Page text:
More Brands To Cheer For

A lot of interesting reader feedback came in response to last week’s item about the thwarted plans of Memphis-based FedEx to buy the rights to rename the Vancouver Grizzlies the Express as part of the team’s proposed move to Tennessee. Mostly, people pointed toward various prior examples of the blurry line between professional teams and specific companies.

For example, Angie D. noted that the logo used by the Pittsburgh Steelers is a modified version of one created by U.S. Steel Corp. (which is now USX Corp. and has a different logo). A couple of readers set me straight on the passing reference to the Detroit Pistons: The name doesn’t simply refer to a regional industry, but rather very specifically to a business owned by team founder Fred Zollner. Described as an “automobile piston magnate” on the team’s site, he called his club, which was founded in 1941, the Zollner Pistons; they were based in Fort Wayne, Ind., and did not move to Detroit until 1957.

On the subject of the Seattle SuperSonics, reader Eli L. suggested I clarify that team name’s relationship to erstwhile hometown corporate hero Boeing. According to the Sonics’ site: “During the late 1960’s, Boeing had proposed the building of a Concorde-style airplane. The new plane was [to] be known as the ‘SuperSonic Transport.’ “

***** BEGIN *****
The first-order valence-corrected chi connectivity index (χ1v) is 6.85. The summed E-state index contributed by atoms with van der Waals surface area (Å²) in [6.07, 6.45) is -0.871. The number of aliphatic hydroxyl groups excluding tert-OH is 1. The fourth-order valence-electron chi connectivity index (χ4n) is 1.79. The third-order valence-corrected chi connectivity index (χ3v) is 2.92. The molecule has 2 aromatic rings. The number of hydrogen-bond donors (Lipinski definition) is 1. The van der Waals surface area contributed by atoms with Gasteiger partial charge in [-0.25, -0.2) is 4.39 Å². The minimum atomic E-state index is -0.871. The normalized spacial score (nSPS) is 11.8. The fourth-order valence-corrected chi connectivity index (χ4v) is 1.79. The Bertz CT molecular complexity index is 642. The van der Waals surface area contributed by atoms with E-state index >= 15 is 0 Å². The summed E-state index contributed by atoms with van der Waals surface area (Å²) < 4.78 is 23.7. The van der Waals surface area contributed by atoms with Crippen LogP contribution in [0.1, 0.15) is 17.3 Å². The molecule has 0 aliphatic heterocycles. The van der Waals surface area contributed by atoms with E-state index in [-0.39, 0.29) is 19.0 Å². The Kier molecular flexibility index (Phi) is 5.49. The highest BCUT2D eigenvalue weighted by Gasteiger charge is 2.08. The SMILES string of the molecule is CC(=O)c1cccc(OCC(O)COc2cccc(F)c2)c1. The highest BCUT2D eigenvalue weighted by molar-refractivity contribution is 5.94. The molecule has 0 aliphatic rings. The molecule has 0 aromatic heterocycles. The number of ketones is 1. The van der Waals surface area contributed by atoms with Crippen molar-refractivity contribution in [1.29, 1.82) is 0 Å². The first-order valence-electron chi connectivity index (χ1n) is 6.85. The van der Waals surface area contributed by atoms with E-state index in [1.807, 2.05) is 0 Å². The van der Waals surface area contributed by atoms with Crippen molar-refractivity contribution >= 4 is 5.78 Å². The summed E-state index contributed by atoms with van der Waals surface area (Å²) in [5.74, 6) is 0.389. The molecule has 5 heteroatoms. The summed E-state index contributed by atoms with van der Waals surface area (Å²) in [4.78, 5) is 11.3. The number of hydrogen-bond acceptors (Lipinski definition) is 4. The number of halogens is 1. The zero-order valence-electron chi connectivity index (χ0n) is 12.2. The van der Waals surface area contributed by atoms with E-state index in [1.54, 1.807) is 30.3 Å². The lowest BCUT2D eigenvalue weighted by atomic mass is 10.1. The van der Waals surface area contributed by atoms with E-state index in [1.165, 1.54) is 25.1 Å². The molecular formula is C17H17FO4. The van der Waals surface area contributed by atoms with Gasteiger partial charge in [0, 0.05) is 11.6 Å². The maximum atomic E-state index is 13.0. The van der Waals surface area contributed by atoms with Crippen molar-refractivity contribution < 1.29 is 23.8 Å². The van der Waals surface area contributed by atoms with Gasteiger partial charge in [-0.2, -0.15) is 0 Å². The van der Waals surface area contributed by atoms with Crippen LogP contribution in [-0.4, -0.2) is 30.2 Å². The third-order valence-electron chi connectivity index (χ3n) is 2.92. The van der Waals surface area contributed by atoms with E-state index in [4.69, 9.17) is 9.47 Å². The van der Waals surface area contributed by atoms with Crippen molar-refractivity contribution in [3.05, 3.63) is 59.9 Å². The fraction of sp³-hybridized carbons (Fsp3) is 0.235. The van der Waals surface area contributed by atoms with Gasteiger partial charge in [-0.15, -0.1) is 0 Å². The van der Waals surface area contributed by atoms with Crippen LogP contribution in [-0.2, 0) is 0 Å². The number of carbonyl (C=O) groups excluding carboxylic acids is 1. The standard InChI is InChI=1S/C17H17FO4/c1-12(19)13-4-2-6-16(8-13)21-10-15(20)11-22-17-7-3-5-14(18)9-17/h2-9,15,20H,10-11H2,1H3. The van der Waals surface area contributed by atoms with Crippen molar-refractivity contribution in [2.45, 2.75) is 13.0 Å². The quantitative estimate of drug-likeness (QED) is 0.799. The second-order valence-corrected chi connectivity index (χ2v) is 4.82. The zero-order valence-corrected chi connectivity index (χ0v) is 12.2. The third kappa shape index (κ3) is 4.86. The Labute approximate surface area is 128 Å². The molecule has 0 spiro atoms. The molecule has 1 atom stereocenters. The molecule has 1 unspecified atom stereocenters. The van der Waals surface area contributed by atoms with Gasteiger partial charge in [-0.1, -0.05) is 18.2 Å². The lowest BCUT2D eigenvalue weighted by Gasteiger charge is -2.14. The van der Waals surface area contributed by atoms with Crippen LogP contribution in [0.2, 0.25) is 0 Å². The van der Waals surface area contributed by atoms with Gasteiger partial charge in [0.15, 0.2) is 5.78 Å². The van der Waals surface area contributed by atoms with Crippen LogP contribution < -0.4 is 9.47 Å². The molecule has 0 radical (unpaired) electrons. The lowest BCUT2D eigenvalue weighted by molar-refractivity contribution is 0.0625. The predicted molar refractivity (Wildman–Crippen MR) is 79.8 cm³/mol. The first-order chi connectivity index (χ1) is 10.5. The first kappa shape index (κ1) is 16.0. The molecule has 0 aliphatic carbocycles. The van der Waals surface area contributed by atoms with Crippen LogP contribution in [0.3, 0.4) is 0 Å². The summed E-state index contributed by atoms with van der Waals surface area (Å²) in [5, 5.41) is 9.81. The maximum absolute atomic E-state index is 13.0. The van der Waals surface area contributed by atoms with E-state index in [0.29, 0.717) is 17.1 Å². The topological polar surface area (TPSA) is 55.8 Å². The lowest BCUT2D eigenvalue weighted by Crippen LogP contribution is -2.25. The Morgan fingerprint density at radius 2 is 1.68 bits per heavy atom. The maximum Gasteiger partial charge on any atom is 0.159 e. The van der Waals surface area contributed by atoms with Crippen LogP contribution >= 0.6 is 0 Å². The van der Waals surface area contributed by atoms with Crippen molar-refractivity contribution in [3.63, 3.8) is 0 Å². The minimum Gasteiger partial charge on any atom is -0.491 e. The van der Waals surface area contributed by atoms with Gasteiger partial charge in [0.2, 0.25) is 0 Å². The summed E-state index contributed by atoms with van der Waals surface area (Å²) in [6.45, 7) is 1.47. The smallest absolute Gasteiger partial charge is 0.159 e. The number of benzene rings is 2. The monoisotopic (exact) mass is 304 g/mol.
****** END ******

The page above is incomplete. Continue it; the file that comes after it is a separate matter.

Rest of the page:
Reader Peter K. made a point that was actually brought up in a SlateSports Nut” entry last year on the subject of the possibility of buying rights to name teams: Many Japanese baseball teams essentially represent companies, not geographic locales. For instance, the Kintetsu Buffaloes, based in Osaka, Japan, are owned by Kintetsu Railways.

Finally, Edward F. e-mailed to tell me about this January article from Business Week, which perhaps offers limited solace to those annoyed with the trend toward selling stadium-naming rights. Of 13 firms that have slapped their names on NFL stadiums, 11 saw stock price declines last year. The worst example, of course, was TWA, which in 1995 paid some $36.7 million for naming rights to the St. Louis Rams’ stadium. This branding coup did not do much to save TWA from filing for bankruptcy and selling its assets to American Airlines, which then prompted the February announcement of the end of this particular sponsorship: “Our relationship with the Rams has been exciting and very beneficial to everyone at TWA,” an executive deadpanned in a press release. “However, with the pending sale of TWA’s assets to a new owner, the marketing of the TWA brand through sponsorship of a stadium bearing our name no longer makes the best business sense.”

There’s one for the corporate understatement highlight reel.